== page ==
In hurricane haunted areas, strong winds can be expected in windy season. In addition to the loss of each individual accident, the more serious issue in hurricane-prone area is that accidents constantly happening on the highways will greatly delay or even obstruct the important transportation line before or upon the landfall of hurricanes. Transportations are usually very busy and more important for hurricane preparations at those moments compared with ordinary days. If accidents happen frequently when evacuations are in progress, the whole evacuation process will be significantly delayed and the safety of those people, who cannot be evacuated in time due to the transportation interruptions, will be inevitably put on stake.
While very little statistical data of accidents on bridges have been collected, vehicles on bridges are more vulnerable to the cross gusts than on roads (Baker and Reynolds, 1992). The reasons include that many vehicles experience a suddenly strengthened crosswind when they just entered the bridge that is usually more open than the road. This is especially true when compared with roads with trees, hills or bushes on both sides. Another critical situation for vehicles on bridges is when vehicles just pass by bridge towers. The vehicle may experience a very short period of no crosswind action and then crosswind action resumes since the bridge towers may block the crosswind on the vehicles temporarily. For long-span bridges, the strong dynamic response of the bridge due to the interaction with wind and vehicles will also contribute to the accidents. To reduce accidents, some safety measures like setting an appropriate driving speed limit and criteria to close the bridge/highway during windy period have been adopted (Baker, 1987). However, in the past, the decision of setting driving speed limit and closing the 101 transportation on bridges and highways arrives is mostly based on intuition or subjective experience (Irwin, 1999). The driving speed limit could be too high to be safe or too low to be efficient. Determination of suitable safety approaches at different situations deserves a more rational research.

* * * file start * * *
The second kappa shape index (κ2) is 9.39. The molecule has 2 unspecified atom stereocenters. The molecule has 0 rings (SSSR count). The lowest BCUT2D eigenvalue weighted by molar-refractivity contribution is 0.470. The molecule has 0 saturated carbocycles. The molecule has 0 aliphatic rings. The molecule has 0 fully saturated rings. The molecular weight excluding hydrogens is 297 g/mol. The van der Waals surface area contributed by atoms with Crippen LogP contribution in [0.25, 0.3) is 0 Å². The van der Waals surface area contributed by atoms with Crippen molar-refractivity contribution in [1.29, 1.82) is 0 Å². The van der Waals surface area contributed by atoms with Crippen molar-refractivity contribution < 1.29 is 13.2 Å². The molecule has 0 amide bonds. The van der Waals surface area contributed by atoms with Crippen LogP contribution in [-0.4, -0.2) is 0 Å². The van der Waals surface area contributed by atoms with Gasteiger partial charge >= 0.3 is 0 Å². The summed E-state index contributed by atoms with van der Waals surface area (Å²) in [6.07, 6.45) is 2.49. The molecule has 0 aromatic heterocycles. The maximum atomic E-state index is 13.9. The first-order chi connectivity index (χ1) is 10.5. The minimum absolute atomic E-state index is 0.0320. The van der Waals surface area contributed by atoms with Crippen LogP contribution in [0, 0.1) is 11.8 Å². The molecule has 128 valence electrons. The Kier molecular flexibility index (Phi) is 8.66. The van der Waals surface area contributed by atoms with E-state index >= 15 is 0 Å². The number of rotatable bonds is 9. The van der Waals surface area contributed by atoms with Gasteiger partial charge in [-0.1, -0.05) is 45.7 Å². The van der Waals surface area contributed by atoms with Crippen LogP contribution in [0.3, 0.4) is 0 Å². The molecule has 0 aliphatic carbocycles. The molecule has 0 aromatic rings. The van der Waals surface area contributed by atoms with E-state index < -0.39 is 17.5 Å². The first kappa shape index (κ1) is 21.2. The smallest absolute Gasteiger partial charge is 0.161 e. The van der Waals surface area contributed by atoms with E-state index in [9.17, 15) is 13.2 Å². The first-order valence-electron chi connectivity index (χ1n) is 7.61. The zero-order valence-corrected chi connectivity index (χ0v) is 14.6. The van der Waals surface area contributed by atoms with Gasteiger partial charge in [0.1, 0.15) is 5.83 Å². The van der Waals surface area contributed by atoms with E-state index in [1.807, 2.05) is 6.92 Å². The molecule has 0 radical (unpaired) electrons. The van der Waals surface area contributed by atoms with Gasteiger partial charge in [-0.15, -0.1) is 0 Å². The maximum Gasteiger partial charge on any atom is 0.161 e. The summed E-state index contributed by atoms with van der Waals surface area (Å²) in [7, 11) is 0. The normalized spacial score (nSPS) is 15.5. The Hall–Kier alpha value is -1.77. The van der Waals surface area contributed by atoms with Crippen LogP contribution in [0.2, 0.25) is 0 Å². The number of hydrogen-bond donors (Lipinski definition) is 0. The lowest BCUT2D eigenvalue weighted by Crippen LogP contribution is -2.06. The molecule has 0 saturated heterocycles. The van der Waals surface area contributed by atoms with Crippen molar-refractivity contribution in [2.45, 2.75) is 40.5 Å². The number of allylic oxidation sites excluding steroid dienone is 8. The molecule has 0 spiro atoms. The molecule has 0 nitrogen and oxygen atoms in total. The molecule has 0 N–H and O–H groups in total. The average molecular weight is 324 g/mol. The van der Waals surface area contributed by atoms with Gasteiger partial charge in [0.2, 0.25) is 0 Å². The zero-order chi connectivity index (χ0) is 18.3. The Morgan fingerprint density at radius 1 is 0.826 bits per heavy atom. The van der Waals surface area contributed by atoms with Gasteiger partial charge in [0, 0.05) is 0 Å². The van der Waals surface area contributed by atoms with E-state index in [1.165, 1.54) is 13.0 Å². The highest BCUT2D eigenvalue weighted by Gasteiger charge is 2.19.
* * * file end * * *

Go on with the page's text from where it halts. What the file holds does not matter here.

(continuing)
Baker et al. have made explorative studies on the performance of high-sided vehicles in crosswinds on roads (Baker 1986, 1991a, 1991b, 1999); In his representative early work, Baker (Baker, 1986) proposed the fundamental equations for wind action on vehicles without considering the dynamic response of the vehicles in most directions. Through the adoption of meteorological information the percentage of the total time for which allowable wind speed is exceeded can thus be found and quantification of accident risk has been made considering driver behavior performance (Baker 1991b, 1999). In addition to wind tunnel tests on several particular vehicle models to identify the wind force on vehicles (Coleman and Baker 1990), some useful statistical information about actual accidents in British was also collected and analyzed (Baker and Reynolds, 1992). All of the above analyses, however, were limited to vehicles on the road.